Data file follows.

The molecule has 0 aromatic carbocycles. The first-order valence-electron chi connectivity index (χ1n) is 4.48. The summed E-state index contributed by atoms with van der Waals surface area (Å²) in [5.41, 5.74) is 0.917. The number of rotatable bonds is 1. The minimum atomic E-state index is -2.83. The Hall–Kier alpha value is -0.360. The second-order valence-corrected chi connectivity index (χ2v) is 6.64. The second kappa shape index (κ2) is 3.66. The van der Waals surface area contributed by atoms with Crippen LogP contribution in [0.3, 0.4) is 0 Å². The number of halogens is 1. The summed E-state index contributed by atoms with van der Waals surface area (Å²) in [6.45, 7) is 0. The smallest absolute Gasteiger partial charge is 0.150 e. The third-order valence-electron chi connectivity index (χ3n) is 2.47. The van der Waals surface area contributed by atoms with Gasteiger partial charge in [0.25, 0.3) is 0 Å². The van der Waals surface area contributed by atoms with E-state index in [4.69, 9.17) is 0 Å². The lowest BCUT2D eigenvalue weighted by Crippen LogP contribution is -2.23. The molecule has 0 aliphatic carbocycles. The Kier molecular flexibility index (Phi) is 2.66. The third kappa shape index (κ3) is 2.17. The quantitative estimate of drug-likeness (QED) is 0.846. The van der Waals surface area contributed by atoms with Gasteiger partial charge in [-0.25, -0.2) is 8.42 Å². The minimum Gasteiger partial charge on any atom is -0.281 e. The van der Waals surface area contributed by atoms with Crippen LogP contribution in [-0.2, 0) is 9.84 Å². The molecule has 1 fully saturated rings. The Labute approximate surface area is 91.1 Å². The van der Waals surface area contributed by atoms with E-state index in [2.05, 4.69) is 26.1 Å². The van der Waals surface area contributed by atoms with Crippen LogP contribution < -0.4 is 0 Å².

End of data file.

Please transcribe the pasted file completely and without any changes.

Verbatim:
The molecule has 0 aromatic carbocycles. The first-order valence-electron chi connectivity index (χ1n) is 4.48. The summed E-state index contributed by atoms with van der Waals surface area (Å²) in [5.41, 5.74) is 0.917. The number of rotatable bonds is 1. The minimum atomic E-state index is -2.83. The Hall–Kier alpha value is -0.360. The second-order valence-corrected chi connectivity index (χ2v) is 6.64. The second kappa shape index (κ2) is 3.66. The van der Waals surface area contributed by atoms with Crippen LogP contribution in [0.3, 0.4) is 0 Å². The number of halogens is 1. The summed E-state index contributed by atoms with van der Waals surface area (Å²) in [6.45, 7) is 0. The smallest absolute Gasteiger partial charge is 0.150 e. The third-order valence-electron chi connectivity index (χ3n) is 2.47. The van der Waals surface area contributed by atoms with Gasteiger partial charge in [0.25, 0.3) is 0 Å². The van der Waals surface area contributed by atoms with E-state index in [4.69, 9.17) is 0 Å². The lowest BCUT2D eigenvalue weighted by Crippen LogP contribution is -2.23. The molecule has 0 aliphatic carbocycles. The Kier molecular flexibility index (Phi) is 2.66. The third kappa shape index (κ3) is 2.17. The quantitative estimate of drug-likeness (QED) is 0.846. The van der Waals surface area contributed by atoms with Gasteiger partial charge in [-0.25, -0.2) is 8.42 Å². The minimum Gasteiger partial charge on any atom is -0.281 e. The van der Waals surface area contributed by atoms with Crippen LogP contribution in [-0.2, 0) is 9.84 Å². The molecule has 1 fully saturated rings. The Labute approximate surface area is 91.1 Å². The van der Waals surface area contributed by atoms with E-state index in [2.05, 4.69) is 26.1 Å². The van der Waals surface area contributed by atoms with Crippen LogP contribution < -0.4 is 0 Å².